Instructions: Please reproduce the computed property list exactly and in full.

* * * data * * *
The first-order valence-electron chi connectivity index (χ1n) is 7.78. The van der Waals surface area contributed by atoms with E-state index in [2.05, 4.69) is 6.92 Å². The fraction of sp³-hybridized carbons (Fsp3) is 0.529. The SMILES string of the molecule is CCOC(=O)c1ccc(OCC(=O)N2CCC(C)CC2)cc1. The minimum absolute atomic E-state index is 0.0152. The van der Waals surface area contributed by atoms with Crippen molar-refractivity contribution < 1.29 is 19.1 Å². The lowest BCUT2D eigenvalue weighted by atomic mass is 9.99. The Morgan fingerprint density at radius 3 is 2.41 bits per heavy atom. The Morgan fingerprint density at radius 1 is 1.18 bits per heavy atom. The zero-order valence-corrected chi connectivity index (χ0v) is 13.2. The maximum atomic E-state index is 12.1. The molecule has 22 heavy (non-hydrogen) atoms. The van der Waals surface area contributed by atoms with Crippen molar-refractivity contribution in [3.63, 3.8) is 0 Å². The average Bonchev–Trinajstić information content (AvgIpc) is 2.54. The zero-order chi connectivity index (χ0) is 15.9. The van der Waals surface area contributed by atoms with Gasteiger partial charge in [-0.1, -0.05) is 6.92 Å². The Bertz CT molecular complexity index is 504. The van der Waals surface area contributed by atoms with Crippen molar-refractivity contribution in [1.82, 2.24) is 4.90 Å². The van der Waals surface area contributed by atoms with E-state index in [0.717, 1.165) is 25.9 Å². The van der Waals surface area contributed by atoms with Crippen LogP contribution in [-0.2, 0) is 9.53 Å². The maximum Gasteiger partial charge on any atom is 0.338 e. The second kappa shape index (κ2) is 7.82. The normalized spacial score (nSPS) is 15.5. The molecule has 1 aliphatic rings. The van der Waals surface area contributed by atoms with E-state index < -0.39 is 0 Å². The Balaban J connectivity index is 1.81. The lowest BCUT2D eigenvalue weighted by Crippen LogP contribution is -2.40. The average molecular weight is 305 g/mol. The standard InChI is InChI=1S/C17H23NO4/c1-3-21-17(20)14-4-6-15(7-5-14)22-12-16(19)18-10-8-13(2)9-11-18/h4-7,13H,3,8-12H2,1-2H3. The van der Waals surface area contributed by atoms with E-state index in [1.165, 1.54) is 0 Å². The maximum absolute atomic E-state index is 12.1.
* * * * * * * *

The first-order valence-electron chi connectivity index (χ1n) is 7.78. The van der Waals surface area contributed by atoms with E-state index in [2.05, 4.69) is 6.92 Å². The fraction of sp³-hybridized carbons (Fsp3) is 0.529. The SMILES string of the molecule is CCOC(=O)c1ccc(OCC(=O)N2CCC(C)CC2)cc1. The minimum absolute atomic E-state index is 0.0152. The van der Waals surface area contributed by atoms with Crippen molar-refractivity contribution < 1.29 is 19.1 Å². The lowest BCUT2D eigenvalue weighted by atomic mass is 9.99. The Morgan fingerprint density at radius 3 is 2.41 bits per heavy atom. The Morgan fingerprint density at radius 1 is 1.18 bits per heavy atom. The zero-order valence-corrected chi connectivity index (χ0v) is 13.2. The maximum atomic E-state index is 12.1. The molecule has 22 heavy (non-hydrogen) atoms. The van der Waals surface area contributed by atoms with Crippen molar-refractivity contribution in [3.63, 3.8) is 0 Å². The average Bonchev–Trinajstić information content (AvgIpc) is 2.54. The zero-order chi connectivity index (χ0) is 15.9. The van der Waals surface area contributed by atoms with Gasteiger partial charge in [-0.1, -0.05) is 6.92 Å². The Bertz CT molecular complexity index is 504. The van der Waals surface area contributed by atoms with Crippen molar-refractivity contribution in [1.82, 2.24) is 4.90 Å². The van der Waals surface area contributed by atoms with E-state index in [0.717, 1.165) is 25.9 Å². The van der Waals surface area contributed by atoms with Crippen LogP contribution in [-0.2, 0) is 9.53 Å². The maximum Gasteiger partial charge on any atom is 0.338 e. The second kappa shape index (κ2) is 7.82. The normalized spacial score (nSPS) is 15.5. The molecule has 1 aliphatic rings. The van der Waals surface area contributed by atoms with E-state index < -0.39 is 0 Å². The Balaban J connectivity index is 1.81. The lowest BCUT2D eigenvalue weighted by Crippen LogP contribution is -2.40. The average molecular weight is 305 g/mol. The standard InChI is InChI=1S/C17H23NO4/c1-3-21-17(20)14-4-6-15(7-5-14)22-12-16(19)18-10-8-13(2)9-11-18/h4-7,13H,3,8-12H2,1-2H3. The van der Waals surface area contributed by atoms with E-state index in [1.165, 1.54) is 0 Å². The maximum absolute atomic E-state index is 12.1.